• 7 Step Beginner’s Guide To Effective Social Media for Small Business  by Jamil Velji
  • The Ultimate Guide To Creating The Perfect Social Media Calendar  by Sandrine Sahakians

6. Coupon Deal Sites

Whether you sell a product or offer a service, you can use coupon deal sites like Groupon to quickly promote your business.

Coupon deal sites amass massive audiences, grouped by location, and then allow local, regional or even national businesses to offer limited-time discounts to their members.

coupon deal sites

Benefits include mass exposure, targeted local advertising, increased brand awareness, and an influx of new customers. The cost comes in the form of low revenue per sale. In the case of Groupon, you are required to discount your product by at least 50%, and at least half the revenue goes to Groupon.

In other words, unless you are running a 300% markup, you will lose money on your Groupon deal. It’s essentially paid advertising.

The primary purpose for using coupon deal sites is not sales. The more significant your discount, the more popular your deal will be. The goal is to get people in your door or trying your product, and from there, your customer retention strategies  kick in.

As an added bonus, many new potential customers will browse your website even if they don’t decide to purchase the deal.

But be warned!

If your deal gains traction, you can quickly be overcome by more customers than you are prepared to handle, and if you don’t do the math correctly, you can lose a lot of money. It’s important to be ready and to have a plan for handling different tiers of new business.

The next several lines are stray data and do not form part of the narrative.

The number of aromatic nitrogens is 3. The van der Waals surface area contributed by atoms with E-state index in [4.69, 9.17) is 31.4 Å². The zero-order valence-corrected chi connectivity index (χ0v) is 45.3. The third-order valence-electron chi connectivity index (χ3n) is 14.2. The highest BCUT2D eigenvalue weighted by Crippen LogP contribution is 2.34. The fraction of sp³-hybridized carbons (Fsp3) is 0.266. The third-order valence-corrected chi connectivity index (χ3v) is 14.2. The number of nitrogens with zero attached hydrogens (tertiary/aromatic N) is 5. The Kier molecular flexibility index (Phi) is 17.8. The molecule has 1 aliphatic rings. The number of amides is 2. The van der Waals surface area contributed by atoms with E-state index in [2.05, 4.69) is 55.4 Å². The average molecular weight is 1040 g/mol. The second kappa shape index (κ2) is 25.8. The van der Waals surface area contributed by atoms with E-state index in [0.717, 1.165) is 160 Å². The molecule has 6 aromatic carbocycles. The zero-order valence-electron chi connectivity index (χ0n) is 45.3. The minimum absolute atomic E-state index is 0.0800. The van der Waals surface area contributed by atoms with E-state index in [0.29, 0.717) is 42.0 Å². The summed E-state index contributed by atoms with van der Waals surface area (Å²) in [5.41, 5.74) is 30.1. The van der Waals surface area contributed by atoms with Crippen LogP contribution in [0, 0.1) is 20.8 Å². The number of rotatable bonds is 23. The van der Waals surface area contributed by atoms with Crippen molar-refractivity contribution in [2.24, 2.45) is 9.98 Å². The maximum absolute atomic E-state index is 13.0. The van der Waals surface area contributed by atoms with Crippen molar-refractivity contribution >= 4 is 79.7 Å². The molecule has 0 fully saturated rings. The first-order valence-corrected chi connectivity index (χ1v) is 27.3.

It’s also important to have flawless customer service during the period after running your deal, with the expectation that your coupon-driven customers will be even harder to please than normal customers.

DO YOUR HOMEWORK. Follow deals going on in your area and see how they play out. If you can, talk with fellow business owners who have run deals and learn from their experience.

And make sure – for the love of all that is good and decent – make sure you do the math.

  • Doing The Math On A Groupon Deal  by Jay Goltz
  • The Real Cost of Groupon and What it Means to Your Marketing Planning  by Mana Ionescu

7. Email Marketing

Email marketing is the cornerstone of digital marketing.

Most of the people who visit your site will not buy from you immediately. Capturing contact info for additional marketing and “lead nurturing” is the best way to sell in 2016, and email remains the highest converting channel for interacting with leads.

Email marketing funnels begin with a “lead magnet”. This is something compelling you offer your website visitors in exchange for their email address. Possible options include a free digital download, a free service trial, a “seat” at a webinar, site membership, a coupon, etc.

Here’s an example from HubSpot :

Email Marketing

HubSpot offers a reliable and feature-packed email marketing tool that’s suited for growing businesses — for free. The tool allows you to create professional marketing emails that engage and grow your audience. You can start from scratch, with the easy drag-and-drop email builder, or use one of the goal-based templates available. 

Other benefits of email marketing include:

  • Global reach
  • Easy to automate
  • Easy to segment
  • Immediate communication
  • Easy to setup and run
  • Easy to track and optimize

There are a lot of marketing channels that are hard. As you may have noticed from the above list, email marketing is one of the few that can be described as “easy”.

  • How to Build Your Email List: The (Better Than) Ultimate Guide by Aaron Orendorf

8. Webinars

A webinar is essentially a seminar that takes place online. It can be in the form of a presentation, demonstration or discussion.


Image Credit: boss.influxentrepreneur.info

Webinars are often used as lead magnets for email marketing and the right topic can drive a large batch of new subscribers to your list. It can also be used to build credibility with your current subscribers.

Webinars can also be recorded and used as standalone products or even a series of products. They are a great medium for both live and recorded training.

Webinars tend to be more engaging than simple videos, even if they are used in exactly the same way. The actual start time and live Q&A tends to make people feel like they are receiving significantly more value than if they were watching a video with the exact same information.